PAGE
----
Under colonial rule, traditional healers were deemed backward and outlawed. Little was done to investigate the legitimacy of what these healers actually did. Today the prejudice remains, but our ancestors weren’t stupid. We need to clinically research these remedies.
The son of a camel herder, Hassan Bashir knows how tough traditional life in Kenya’s arid north is, where pastoralists rely on livestock herds surviving boom and bust cycles of drought.
Recalculated GDP figures show that highly-populated Nigeria’s economy grew to $453 billion in 2012, leapfrogging SA’s $384 billion, according to the World Bank
In an interview to mark the 20th anniversary of the 1994 genocide, President Paul Kagame has lambasted France for its “direct role” in the mass killings.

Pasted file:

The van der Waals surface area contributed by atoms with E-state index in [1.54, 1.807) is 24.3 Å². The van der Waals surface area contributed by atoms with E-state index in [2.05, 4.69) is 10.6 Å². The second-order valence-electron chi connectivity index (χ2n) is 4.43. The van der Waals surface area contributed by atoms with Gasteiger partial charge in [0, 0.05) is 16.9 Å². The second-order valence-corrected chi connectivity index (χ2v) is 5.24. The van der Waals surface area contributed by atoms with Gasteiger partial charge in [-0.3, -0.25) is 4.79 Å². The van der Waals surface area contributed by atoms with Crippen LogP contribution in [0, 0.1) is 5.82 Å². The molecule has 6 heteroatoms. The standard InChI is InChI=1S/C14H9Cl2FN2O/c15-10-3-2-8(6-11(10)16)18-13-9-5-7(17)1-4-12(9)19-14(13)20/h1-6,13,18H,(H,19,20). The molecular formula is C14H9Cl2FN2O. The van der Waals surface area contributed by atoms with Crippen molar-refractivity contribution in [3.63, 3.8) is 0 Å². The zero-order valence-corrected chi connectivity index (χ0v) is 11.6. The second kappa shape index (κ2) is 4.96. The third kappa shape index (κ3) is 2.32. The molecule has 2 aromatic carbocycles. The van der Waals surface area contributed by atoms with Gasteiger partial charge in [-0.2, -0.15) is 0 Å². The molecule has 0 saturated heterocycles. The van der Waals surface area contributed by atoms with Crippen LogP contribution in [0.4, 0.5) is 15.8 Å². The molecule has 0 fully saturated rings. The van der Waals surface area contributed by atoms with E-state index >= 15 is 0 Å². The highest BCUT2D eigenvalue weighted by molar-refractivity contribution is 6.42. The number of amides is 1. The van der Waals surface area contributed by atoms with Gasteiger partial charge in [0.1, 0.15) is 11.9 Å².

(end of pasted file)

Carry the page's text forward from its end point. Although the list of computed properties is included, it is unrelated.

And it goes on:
Wife-swapping among Namibia’s nomadic tribes has been practised for generations, but a legislator’s call to enshrine it in law has stirred debate about women’s rights and tradition in modern society
Everyone’s focus is on the South Sudanese conflict and we are slowly forgetting that the war on HIV/AIDS must not stop, so much that the trend of using anti-retroviral drugs instead of condoms is going unnoticed
The unstigmatised albinos in Gambia, are gearing up to hold a national awareness day they will seize to send a strong message particularly to East Africa to emulate the high degree of tolerance they enjoy in the tiny West African state.
“Foreign Gods, Inc.” tells a refreshingly human and relatable story of a Nigerian immigrant desperately trying to keep his head above water. It’s a portrait of an otherwise decent, but flawed man who does the wrong thing, and there’s a bit of him in us all.
“It is quite a while since I sensed creative promise on this level,” said Nobel laureate Wole Soyinka on reading “Foreign Gods Inc.”, the recent novel by outspoken Nigerian writer Okey Ndibe. We sat with Okey to discuss the book, Chinua Achebe and immigrant life.